In Meg Abel’s kindergarten class, toward the end of the day, students are busy taking part in what they call “active learning.” Some of them are looking at live caterpillars in small clear containers. They should grow into butterflies someday.
Others are drawing pictures, some are writing on small whiteboards.
Soon, Abel turns out the lights and sings, “Time to put the toys away,” and the students slowly start to pick up their things. Some of them even sing the song while they clean up.
When everything is put away, it’s story time. Abel reads “Pete the Cat,” which has a song that every student knew and sang along.
Abel has been teaching in the West Valley School District since 1991. Next month she’s retiring.
“I’m not sure 5-year-olds have changed all that much,” Abel said, reflecting back to when she first started in West Valley. “Everything is new to them.”
She said at that age, students are like sponges, picking up information quickly. She describes her students as being full of wonder and magic, and eager to learn.
Her students described what they like most about Abel.
“She’s brave and good and she teaches us lots,” said Jasmine Sheva, 6.
“I like her the best because she does her hardest on stuff,” said Pedro Villa, 6.
Originally from Chicago, Abel, 63, started her career in 1977 in a two-room school house in central Montana. She took eight years off after she had her two children. Her husband of 38 years, Bill, worked in construction and brought his family to the Spokane area after a small recession to find better opportunities.
She didn’t originally set out to teach kindergarteners. She thought she would teach fifth or sixth grade. But when she moved to the West Valley School District, her children went to the preschool co-op and she fell in love with early childhood education.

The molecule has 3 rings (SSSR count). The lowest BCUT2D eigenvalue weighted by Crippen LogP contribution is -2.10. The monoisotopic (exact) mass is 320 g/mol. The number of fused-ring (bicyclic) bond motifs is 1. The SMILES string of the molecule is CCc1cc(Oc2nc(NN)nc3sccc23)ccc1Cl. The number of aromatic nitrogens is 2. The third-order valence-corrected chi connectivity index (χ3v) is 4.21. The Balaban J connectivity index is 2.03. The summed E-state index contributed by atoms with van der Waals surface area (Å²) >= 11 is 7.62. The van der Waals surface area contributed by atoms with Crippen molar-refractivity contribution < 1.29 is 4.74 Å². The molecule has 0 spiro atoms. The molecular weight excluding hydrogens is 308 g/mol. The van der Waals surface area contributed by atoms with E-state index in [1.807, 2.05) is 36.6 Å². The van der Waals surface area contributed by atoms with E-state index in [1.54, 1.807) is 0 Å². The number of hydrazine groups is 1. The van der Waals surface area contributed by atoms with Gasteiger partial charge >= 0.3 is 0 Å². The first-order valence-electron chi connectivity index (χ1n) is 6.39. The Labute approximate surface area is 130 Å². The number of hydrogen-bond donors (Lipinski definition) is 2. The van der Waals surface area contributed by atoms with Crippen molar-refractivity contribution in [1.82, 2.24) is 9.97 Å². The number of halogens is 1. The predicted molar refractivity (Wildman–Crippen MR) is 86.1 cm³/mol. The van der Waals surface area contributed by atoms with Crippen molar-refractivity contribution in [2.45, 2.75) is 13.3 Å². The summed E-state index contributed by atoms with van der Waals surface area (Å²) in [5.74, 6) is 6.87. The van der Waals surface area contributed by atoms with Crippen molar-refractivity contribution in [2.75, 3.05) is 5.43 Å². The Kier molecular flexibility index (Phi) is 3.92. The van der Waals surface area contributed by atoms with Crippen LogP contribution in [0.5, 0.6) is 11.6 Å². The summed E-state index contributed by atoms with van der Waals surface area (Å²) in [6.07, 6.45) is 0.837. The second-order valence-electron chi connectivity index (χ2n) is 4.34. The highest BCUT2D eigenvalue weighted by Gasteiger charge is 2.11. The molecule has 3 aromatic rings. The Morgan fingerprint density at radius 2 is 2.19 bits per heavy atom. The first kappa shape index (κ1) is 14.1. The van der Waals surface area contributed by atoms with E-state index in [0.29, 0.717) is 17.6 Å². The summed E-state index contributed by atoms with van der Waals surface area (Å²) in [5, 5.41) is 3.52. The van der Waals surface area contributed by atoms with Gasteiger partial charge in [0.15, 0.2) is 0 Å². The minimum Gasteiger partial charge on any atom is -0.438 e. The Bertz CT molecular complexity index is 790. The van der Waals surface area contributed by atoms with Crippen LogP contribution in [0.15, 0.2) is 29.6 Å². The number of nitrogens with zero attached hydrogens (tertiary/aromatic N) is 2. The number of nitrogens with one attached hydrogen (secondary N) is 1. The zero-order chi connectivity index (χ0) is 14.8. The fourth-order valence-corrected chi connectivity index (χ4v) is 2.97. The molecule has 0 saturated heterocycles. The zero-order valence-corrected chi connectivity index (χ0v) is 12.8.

She started in the Kindergarten Center, which used to be in the Millwood Early Learning Center, and came to Orchard Center about a decade ago.
This last year has been different for Abel and her fellow kindergarten teachers – it is the first year the grade has been a full day, rather than a half.
Abel appreciates the time she has to cover the academic demands but still has questions about whether it’s a good thing.
“It’s a long day for them still,” she said, but added it depends on the child and what works best for them.
“This school has done a million things for me,” Abel said.
Both of her children attended Orchard Center. Her son, Evan, died of leukemia at the age of 22. It inspired the school’s annual “Pennies for Patients” fundraiser. Over the years, students have raised $19,000 for the Leukemia & Lymphoma Society.
“Coming back to school was hard,” she said of Evan’s death. She said losing a child is something you never get over but is reminded all the time that life is good. “Children are very healing.”
She said she doesn’t have specific plans for her retirement. Her husband plans to retire next year and she hopes they will travel to some national parks. They’ll travel to the Midwest to see her daughter, Molly Considine, graduate from law school. She looks forward to taking yoga classes, walking, reading and seeing family.
“I feel really privileged to have been able to be a teacher,” Abel said. She hopes her students left her classroom learning skills such as confidence, kindness and treating people fairly.
“I hope those are the lessons kids will take with them.”